New Learjets Progress Toward 2013 Deliveries

Flight testing well underway.

Learjet 70

Learjet 70

Learjet 70

Bombardier announced at the Farnborough Airshow this week that its three Learjets currently in development are progressing toward certification on schedule. The Learjet 85, 70 and 75 are expected to enter into service next year, the company said.

It may appear overly ambitious to develop three new jets simultaneously, but the Learjet 70 and 75, which were announced earlier this spring, are upgraded versions of the Lear 40 and 45. Bombardier has logged more than 135 flights using modified versions of the Learjet 40 XR and Learjet 45 XR as test beds, particularly for the development of the new Vision Flight Deck, which includes Garmin's G5000 integrated digital avionics suite.

The G5000 was also the avionics of choice for Cessna's recently announced ** Citation Latitude** and Longitude as well as the upgraded Ten. The race is now on to see which airplane will reach the first customer with the new touch-screen capable avionics suite. If the projected schedule is met, it looks like a Learjet will take the prize since both the 70 and 75 are expected to enter into service during the first half of 2013, according to Bombardier. Cessna projects first deliveries of the Ten in the second half of 2013 and the new Latitude and Longitude have a few years to go before certification is complete.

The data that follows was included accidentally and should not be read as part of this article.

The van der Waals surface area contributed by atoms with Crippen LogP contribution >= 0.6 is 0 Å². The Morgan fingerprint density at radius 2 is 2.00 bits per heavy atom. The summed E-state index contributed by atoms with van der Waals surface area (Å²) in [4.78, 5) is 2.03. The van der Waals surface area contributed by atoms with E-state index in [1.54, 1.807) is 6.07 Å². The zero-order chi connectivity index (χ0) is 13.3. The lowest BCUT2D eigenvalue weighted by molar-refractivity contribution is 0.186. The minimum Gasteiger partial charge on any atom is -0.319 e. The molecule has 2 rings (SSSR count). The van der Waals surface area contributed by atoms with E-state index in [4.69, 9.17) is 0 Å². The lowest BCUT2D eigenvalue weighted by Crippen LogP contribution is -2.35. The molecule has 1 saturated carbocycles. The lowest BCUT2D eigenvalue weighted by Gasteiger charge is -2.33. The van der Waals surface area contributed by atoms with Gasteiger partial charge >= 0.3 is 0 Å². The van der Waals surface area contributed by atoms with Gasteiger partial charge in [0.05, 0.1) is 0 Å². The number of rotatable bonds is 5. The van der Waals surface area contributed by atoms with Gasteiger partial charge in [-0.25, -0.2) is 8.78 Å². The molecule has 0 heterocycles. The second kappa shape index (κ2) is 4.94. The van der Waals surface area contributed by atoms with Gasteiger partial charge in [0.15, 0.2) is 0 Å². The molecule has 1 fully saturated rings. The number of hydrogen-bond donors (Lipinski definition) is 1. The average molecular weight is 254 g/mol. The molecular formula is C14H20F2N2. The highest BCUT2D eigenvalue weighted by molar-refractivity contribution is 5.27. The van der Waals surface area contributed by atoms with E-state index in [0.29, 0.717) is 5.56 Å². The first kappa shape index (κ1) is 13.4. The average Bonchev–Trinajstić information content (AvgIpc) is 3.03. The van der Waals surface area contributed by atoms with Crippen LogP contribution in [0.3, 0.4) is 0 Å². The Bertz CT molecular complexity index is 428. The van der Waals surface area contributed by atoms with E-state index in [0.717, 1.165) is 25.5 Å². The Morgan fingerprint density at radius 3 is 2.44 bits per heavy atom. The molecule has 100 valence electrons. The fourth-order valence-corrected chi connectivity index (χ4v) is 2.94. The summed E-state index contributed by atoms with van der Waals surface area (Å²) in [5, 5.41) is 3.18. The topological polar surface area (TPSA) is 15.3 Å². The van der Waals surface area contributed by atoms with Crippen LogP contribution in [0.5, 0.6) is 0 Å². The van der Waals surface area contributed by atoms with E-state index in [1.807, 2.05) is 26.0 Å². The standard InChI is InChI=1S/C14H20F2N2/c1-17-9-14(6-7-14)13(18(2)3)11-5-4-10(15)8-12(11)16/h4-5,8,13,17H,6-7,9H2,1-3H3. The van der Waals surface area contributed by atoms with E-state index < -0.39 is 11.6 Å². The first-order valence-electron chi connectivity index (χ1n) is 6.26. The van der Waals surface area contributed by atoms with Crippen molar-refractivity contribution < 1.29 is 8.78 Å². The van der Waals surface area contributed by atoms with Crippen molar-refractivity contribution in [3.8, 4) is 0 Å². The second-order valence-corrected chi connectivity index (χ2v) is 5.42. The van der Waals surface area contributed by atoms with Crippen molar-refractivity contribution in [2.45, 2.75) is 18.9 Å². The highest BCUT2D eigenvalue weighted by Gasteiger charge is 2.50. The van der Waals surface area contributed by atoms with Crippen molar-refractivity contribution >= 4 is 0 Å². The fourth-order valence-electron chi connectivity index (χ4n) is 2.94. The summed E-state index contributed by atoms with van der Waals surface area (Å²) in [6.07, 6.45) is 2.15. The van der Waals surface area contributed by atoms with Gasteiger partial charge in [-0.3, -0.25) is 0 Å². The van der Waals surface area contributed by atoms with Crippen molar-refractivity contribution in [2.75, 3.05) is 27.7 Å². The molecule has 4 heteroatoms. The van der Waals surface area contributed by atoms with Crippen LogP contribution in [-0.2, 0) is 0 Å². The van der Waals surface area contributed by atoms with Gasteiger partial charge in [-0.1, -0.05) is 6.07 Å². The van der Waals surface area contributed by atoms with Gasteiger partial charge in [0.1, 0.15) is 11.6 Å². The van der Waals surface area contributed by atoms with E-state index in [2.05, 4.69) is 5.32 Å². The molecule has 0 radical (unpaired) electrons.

The clean-sheet Learjet 85, which will feature Rockwell Collins' Pro Line Fusion avionics suite, is also slated for first deliveries next year, though the first flight has yet to be completed. Bombardier says it is close to achieving this milestone, however, and there are four test airplanes in various stages of completion. "Our suppliers continue to keep up with our rigorous schedules as we work with our strategic partners across our aircraft programs," said Ralph Acs, Bombardier's vice president and general manager, Learjet, Bombardier Business Aircraft. "The final assembly line in Wichita is ready, and we are eager to assemble the first aircraft."